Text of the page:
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Brigham Young is coming out of retirement.

Not the Brigham Young, of course, but a startlingly close facsimile.After nearly six years, actor/writer James Arrington is taking his character's distinctive beard off the shelf and reviving "Here's Brother Brigham," the acclaimed one-man show about the life and times of Brigham Young.

The beloved LDS Church prophet and legendary colonizer himself would probably be pleased to see where the "coming out party" is being staged - as the premiere event for a brand new outdoor amphitheater being developed at the Wheeler Historic Farm, 6351 S. Ninth East.

One of the first projects Brigham Young ordered after the Mormon pioneers arrived in the Valley of the Great Salt Lake in 1847 was the construction of a bowery for entertainment. Fifteen years later, when the city was firmly established at the crossroads of western migration, Brother Brigham - as many called him - was instrumental in the construction of the Salt Lake Theater, a 3,000-seat edifice patterned after the Drury Lane Theater in London.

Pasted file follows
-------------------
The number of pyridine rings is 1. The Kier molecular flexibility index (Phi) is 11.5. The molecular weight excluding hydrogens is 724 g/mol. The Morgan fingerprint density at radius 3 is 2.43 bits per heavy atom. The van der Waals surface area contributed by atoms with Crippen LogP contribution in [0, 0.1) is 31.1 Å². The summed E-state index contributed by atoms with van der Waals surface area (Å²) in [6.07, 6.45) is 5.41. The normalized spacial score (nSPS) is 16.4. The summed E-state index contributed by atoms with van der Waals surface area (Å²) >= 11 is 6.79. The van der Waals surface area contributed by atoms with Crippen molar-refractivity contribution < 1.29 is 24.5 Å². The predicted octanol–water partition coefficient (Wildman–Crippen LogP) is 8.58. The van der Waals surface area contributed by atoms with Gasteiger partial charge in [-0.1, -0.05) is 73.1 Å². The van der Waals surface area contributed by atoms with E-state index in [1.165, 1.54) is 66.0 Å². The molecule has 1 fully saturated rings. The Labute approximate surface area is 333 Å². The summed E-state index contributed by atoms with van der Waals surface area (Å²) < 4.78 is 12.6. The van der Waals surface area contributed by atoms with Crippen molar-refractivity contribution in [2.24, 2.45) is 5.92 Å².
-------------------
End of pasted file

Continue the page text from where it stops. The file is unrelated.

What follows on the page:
Brigham Young's love for good theater is well documented. Historians note that he did not allow tragedies on the stage of the Salt Lake Theater because he felt there was too much tragedy in life anyway, and he believed that theater should amuse and entertain.

So it's fitting that the amphitheater being built on one of the area's pioneer farms will be inaugurated with a show

that does just that.

The amphitheater, thus far, is not fancy. Don't go expecting a lot of state-of-the-art equipment and theater-style seatroles in his one-man "Here's Brother Brigham."